Climate Change

As El Nino probability increases, uncertainty looms over Indian monsoon

Earlier this month, IMD predicted a normal monsoon based on a low probability of El Nino occurrence

By Shreeshan Venkatesh
Published: Monday 24 April 2017
The fate of Indian Monsoon and many who depend on it, is uncertain (Credit: Vikas Choudhary/CSE)
The fate of Indian Monsoon and many who depend on it, is uncertain (Credit: Vikas Choudhary/CSE) The fate of Indian Monsoon and many who depend on it, is uncertain (Credit: Vikas Choudhary/CSE)

The latest forecast of the El Nino Southern Oscillation (ENSO), issued jointly by the NOAA Climate Prediction Centre and the International Research Institute for Climate and Society, shows a dramatic increase in the probability of an earlier-than-expected El Nino, aggravating uncertainty over the Indian monsoon.

Earlier this month, the India Meteorological Department (IMD) forecast a “normal” monsoon driven by a low probability of an El Nino occurrence as per climate models. The El Nino phase of the ENSO typically corresponds with a suppressed summer monsoon over the Indian sub-continent. The El Nino causes anomalous heating over the Pacific Ocean and Eastern Indian Ocean and weakens monsoonal winds that bring rain to the sub-continent.

According to early April conditions over the Pacific, the probability of the onset of El Nino during the monsoon months June-September was below 50 per cent. Even by the end of the year, models showed that likelihood of an El Nino developing barely touched the 50 per cent mark. But things have escalated quickly over the last two weeks. The updated forecast pegs the likelihood of an El Nino at over 55 per cent for the months May-July while the probability of El Nino conditions prevailing between July and August currently hovers closer to 70 per cent.

(Credit: International Research Institute for Climate and Society)

(Credit: International Research Institute for Climate and Society)

Downgraded forecast of the IOD

The other ocean oscillation that has a bearing on the Indian monsoon is the Indian Ocean Dipole (IOD), the roughly annual anomalous heating and cooling of the Indian Ocean. The country and IMD's hopes of a strong positive IOD to buttress the the summer monsoon was dealt somewhat of a blow as the Australian Bureau of Meteorology issued a downgraded forecast of the IOD earlier this week. According to the latest model runs by the BOM, the IOD will likely exhibit neutral conditions from June to September as opposed to earlier simulation runs which show a likelihood of strong positive IOD during the monsoon. The models even show a slightly negative IOD during July. Although currently, all other major models still predict a positive IOD during the monsoons, the BOM forecast will set alarm bells ringing at the IMD. After disappointing updates to the El Nino and IOD forecasts, uncertainty remains the dominant sentiment over IMD's optimistic forecast. Simulations from global models over the next few weeks are bound to provide more clarity.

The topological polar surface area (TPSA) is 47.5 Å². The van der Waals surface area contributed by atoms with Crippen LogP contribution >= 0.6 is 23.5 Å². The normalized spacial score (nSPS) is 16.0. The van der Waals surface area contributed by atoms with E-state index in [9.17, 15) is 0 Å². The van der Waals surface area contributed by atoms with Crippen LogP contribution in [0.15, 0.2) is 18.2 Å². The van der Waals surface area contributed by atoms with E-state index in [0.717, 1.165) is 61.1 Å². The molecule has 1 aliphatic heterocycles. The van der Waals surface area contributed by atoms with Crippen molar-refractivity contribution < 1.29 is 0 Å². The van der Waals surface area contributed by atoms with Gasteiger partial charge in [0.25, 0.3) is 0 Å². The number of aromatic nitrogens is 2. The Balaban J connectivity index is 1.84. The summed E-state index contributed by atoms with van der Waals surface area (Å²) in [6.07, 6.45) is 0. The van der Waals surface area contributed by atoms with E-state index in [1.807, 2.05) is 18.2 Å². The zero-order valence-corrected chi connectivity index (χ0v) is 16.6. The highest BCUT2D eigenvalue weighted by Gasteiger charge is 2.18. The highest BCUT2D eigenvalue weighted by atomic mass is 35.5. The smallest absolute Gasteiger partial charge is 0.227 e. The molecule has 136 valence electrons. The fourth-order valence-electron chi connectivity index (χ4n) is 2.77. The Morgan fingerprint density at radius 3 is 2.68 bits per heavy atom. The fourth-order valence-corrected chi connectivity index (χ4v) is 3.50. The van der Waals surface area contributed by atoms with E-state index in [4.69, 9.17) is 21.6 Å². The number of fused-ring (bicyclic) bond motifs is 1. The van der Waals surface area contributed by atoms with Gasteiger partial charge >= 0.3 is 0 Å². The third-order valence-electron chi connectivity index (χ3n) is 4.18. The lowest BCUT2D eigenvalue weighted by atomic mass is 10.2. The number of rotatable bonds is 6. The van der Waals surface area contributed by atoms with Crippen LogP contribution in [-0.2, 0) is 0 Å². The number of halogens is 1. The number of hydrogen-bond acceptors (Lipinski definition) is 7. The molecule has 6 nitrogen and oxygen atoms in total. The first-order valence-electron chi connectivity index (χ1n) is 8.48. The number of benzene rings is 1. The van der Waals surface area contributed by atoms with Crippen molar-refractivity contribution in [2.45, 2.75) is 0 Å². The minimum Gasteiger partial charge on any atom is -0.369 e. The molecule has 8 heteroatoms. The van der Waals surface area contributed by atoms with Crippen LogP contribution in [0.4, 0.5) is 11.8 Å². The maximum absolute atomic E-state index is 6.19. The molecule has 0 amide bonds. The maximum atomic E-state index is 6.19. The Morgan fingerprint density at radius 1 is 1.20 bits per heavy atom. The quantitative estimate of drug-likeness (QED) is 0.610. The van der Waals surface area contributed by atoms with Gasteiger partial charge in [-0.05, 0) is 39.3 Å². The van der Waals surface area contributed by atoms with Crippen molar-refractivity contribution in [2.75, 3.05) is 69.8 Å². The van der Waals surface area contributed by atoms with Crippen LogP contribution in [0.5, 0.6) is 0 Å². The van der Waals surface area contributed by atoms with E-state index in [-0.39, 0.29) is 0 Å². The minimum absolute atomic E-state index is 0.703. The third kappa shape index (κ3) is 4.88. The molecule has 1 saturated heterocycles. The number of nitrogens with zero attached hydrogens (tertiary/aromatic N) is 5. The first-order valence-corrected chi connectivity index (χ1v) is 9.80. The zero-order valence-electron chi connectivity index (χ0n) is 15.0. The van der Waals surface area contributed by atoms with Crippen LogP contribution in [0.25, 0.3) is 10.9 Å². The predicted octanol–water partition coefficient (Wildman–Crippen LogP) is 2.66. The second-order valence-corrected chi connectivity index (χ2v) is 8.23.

Uncertainty is high

The ENSO forecast is worrying for the IMD, which predicted a normal monsoon at 96 (+/-5) per cent of the long period average based on the low El Nino probabilities prevalent during early April. Officials said that they expected the monsoon to follow normal climatological patterns although it was too early to know the specifics of the monsoon’s progression. Confidence in the forecasts, though, has been dampened due to departures of the IMD from its usual monsoon forecasts. The met department only issued a 38 per cent probability of the monsoon being “near normal” instead of the usual break-up of the probabilities according to the possible eventualities—“above normal”, “normal”, “below normal” and “deficient”. The reason stated by IMD Director General, K J Ramesh, was the introduction on operational basis of the new dynamic forecast models. The model is now running in tandem with the traditional statistical model that the IMD has been using.

According to Ramesh, the inability to provide a break comes from a non-aligned calibration of the two models due to which probabilities of the same thresholds could not be produced. Interestingly, this “near normal” terminology was also used in the 2009 forecast which was 96 (+/-5) per cent as well. The monsoon ended at a severely deficient—77 per cent of the long period average —and resulted in one of the country’s worst drought years.

“The other probabilities that were calculated using both models were smaller and roughly equal so we decided only to publish the most significant probability which is the 38 per cent for a near normal monsoon. By chance this probability was aligned in both the models,” says Sivanada Pai, a senior scientist at IMD’s Climate Prediction Centre upon further enquiry by Down to Earth. Interestingly, this does not answer why the probabilities were not released if they are lower than the probability of a “near normal” monsoon.

The answer to that lies elsewhere in the press conference held by IMD on April 18 to issue the first stage long-range forecast. “Because of the moderate nature of oscillations, the uncertainties are higher and the margins are wider regarding the ENSO and the IOD,” said Ramesh. What this really implies is that it is very difficult to say yet how the monsoon will progress and the IMD can only paint a vague picture of the likely ground realities. This week’s update to the ENSO proves as much and if things move in the indicated direction, the IMD and indeed the rest of the country might have to pin their hopes on a moody IOD index for a normal monsoon.


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